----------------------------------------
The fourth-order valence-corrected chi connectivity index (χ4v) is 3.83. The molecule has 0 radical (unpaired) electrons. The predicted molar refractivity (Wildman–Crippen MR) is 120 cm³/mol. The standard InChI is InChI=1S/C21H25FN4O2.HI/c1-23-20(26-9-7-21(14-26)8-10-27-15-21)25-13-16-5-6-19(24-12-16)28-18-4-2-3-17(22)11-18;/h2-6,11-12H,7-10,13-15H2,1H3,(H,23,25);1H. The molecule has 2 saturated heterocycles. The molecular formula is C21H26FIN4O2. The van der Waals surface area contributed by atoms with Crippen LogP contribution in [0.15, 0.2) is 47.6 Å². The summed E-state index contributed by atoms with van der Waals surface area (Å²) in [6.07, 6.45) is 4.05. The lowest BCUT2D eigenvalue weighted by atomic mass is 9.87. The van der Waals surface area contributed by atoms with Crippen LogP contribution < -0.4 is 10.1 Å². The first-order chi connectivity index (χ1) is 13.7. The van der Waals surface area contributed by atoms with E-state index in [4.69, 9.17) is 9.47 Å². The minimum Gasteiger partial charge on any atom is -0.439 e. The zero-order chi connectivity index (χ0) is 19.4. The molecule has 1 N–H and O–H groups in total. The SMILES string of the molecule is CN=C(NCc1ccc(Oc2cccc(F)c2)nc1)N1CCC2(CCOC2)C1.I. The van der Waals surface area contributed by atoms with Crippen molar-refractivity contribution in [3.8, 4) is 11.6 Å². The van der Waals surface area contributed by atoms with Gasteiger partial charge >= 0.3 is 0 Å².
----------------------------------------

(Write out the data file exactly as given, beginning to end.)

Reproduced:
The fourth-order valence-corrected chi connectivity index (χ4v) is 3.83. The molecule has 0 radical (unpaired) electrons. The predicted molar refractivity (Wildman–Crippen MR) is 120 cm³/mol. The standard InChI is InChI=1S/C21H25FN4O2.HI/c1-23-20(26-9-7-21(14-26)8-10-27-15-21)25-13-16-5-6-19(24-12-16)28-18-4-2-3-17(22)11-18;/h2-6,11-12H,7-10,13-15H2,1H3,(H,23,25);1H. The molecule has 2 saturated heterocycles. The molecular formula is C21H26FIN4O2. The van der Waals surface area contributed by atoms with Crippen LogP contribution in [0.15, 0.2) is 47.6 Å². The summed E-state index contributed by atoms with van der Waals surface area (Å²) in [6.07, 6.45) is 4.05. The lowest BCUT2D eigenvalue weighted by atomic mass is 9.87. The van der Waals surface area contributed by atoms with Crippen LogP contribution < -0.4 is 10.1 Å². The first-order chi connectivity index (χ1) is 13.7. The van der Waals surface area contributed by atoms with E-state index in [4.69, 9.17) is 9.47 Å². The minimum Gasteiger partial charge on any atom is -0.439 e. The zero-order chi connectivity index (χ0) is 19.4. The molecule has 1 N–H and O–H groups in total. The SMILES string of the molecule is CN=C(NCc1ccc(Oc2cccc(F)c2)nc1)N1CCC2(CCOC2)C1.I. The van der Waals surface area contributed by atoms with Crippen molar-refractivity contribution in [3.8, 4) is 11.6 Å². The van der Waals surface area contributed by atoms with Gasteiger partial charge >= 0.3 is 0 Å².